Watched this 30-second ad three times, and its points race by so fast they’re hard to grasp. Could the main object here simply be to try to raise vague negatives against Representative Kurt Schrader? He’s accused a of vague “reckless spending,” for example, but what does that mean? “Billions in new taxes and trillions in crushing debt” – sounds ominous, but definitions of such things get pretty dicey these days.

More useful to know, probably, is that this is one of a series of 10 ads around the country aimed at Democratic representatives in politically marginal districts, put together by the Crossroads Grassroots Policy Strategies. A useful description of who they are, from Sourcewatch:

Crossroads Grassroots Policy Strategies, also known as Crossroads GPS, is a secretly-funded 501(c)(4) conservative political group created in June 2010 by right-wing political operatives and “advised” by Karl Rove and former RNC chairman Ed Gillespie to support Republican candidates. It is a spin-off group of American Crossroads, a 527 Political Action Committee under the same leadership.

According to the Sunlight Foundation, Crossroads GPS spent $17 million in the 2010 midterm elections without disclosing their donors. NBC reported in 2010 that “a substantial portion of Crossroads GPS’ money came from a small circle of extremely wealthy Wall Street hedge fund and private equity moguls, according to GOP fundraising sources who spoke with NBC News on condition of anonymity. These donors have been bitterly opposed to a proposal by congressional Democrats — and endorsed by the Obama administration — to increase the tax rates on compensation that hedge funds pay their partners, the sources said.”

A little early in the cycle for attack ads, but then this is the era of the perpetual campaign.

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Oregon

Read through the news summary fast and you might get the impression that a measure passed by the Idaho Republican Party this weekend calling for replacing its presidential primary elections with caucuses might be an extension of the party-limiting wave the Gem GOP has been working on the last couple of years. The party-registration to vote in primary efforts, for example (which is going to go into effect) and the idea of allowing county Republican party officials decision which candidates can go on the ballot in Republican primaries (dropped for now, but it may be back).

The proposal to end Idaho Republican Party use of the presidential primary, and likely cancelling that specific election altogether, is another matter.

Idaho’s Republicans have for decades been shut out of the mainstream of party presidential decision-making because their primary election – and it would be costly to hold a separate, earlier one – is held in May, long after the party’s nominee is almost certain to have already been determined. Idaho Democrats some years back opted out by holding February caucuses, which have had a little more impact. Idaho’s Democrats in 2008, for example, gave an extra boost to Barack Obama at a point when it was useful to him. Idaho Republicans would have been understandably frustrated at getting no similar shot during their own critical contests. Under the proposal endorsed by the party, the Idaho GOP would do what the Idaho Democrats already do, fairly early in the process.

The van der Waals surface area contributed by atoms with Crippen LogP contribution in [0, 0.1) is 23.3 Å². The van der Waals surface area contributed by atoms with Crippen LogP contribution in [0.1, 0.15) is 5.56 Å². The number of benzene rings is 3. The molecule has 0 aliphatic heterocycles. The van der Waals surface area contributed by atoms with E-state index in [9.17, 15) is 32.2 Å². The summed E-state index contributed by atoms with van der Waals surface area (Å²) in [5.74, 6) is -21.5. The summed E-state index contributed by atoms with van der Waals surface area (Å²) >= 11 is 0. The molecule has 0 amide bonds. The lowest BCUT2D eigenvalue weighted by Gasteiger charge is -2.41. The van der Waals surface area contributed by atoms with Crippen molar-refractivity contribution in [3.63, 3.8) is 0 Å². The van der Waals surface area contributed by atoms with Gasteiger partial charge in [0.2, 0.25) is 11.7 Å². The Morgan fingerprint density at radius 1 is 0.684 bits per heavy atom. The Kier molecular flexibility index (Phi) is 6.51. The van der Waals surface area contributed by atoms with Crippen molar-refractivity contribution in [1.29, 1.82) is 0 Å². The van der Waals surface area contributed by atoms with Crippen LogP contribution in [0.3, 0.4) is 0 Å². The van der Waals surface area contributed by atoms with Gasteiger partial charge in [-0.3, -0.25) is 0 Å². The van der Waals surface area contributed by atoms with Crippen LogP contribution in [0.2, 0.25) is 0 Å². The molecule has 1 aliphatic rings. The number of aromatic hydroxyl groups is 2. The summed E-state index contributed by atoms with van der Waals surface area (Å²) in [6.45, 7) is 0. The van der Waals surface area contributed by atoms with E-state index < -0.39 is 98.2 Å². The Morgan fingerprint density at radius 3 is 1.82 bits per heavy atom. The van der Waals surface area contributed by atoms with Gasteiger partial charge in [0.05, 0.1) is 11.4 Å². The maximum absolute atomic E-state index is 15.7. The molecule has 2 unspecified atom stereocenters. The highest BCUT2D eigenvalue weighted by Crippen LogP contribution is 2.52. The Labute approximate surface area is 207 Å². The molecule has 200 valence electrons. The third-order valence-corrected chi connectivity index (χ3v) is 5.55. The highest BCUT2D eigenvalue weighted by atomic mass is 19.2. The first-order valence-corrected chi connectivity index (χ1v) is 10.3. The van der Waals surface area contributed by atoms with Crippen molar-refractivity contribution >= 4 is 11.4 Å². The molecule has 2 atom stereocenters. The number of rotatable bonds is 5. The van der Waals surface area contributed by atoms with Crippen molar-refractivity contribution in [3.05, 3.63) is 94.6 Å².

This move may give it to them. It probably means goodbye to the state’s long-standing presidential primary. But in the real world, was there a choice?

From the Republican email out on the subject:

“This should be considered an open invitation to all Republican Presidential candidates who are interested in securing the Republican Party’s nomination in 2012,” stated Chairman Norm Semanko. Semanko continued, “The Idaho Republican Party welcomes all Republican candidates to visit our great State, to discuss issues important to Idahoans, and to campaign for Idaho’s 32 delegates to the Republican National Convention.”

The Idaho Republican Party Executive Committee also voted in support of a motion to conduct a Straw Poll in conjunction with the Winter State Central Committee Meeting the weekend of January 6th and 7th in Boise, Idaho. More details will follow in the coming months.

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Idaho

Reports are out from Bloomberg News that Lee Enterprises is scrambling to refinance its debt – seen as an indicator it is moving to avoid bankruptcy.

And: “Lenders will also be asked to approve a prepackaged bankruptcy, which the newspaper owner will pursue if an out-of-court restructuring doesn’t gain enough support, they said.”

The Northwest significance is that Lee is one of the major newspaper owners in the region. It has a near monopoly on newspapers in the Magic Valley area (after buying up what were 20 years ago a bunch of independently owned businesses). And in Oregon, it owns the papers in Albany, Corvallis and Coos Bay, and in Washington the paper in Longview.

Following up on additional weak circulation reports in the newspaper industry, including serious downtowns at a number of Northwest papers. Newspaper troubles aren’t getting the attention they were a few years ago, but they haven’t gone away – or, apparently, slowed.

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Northwest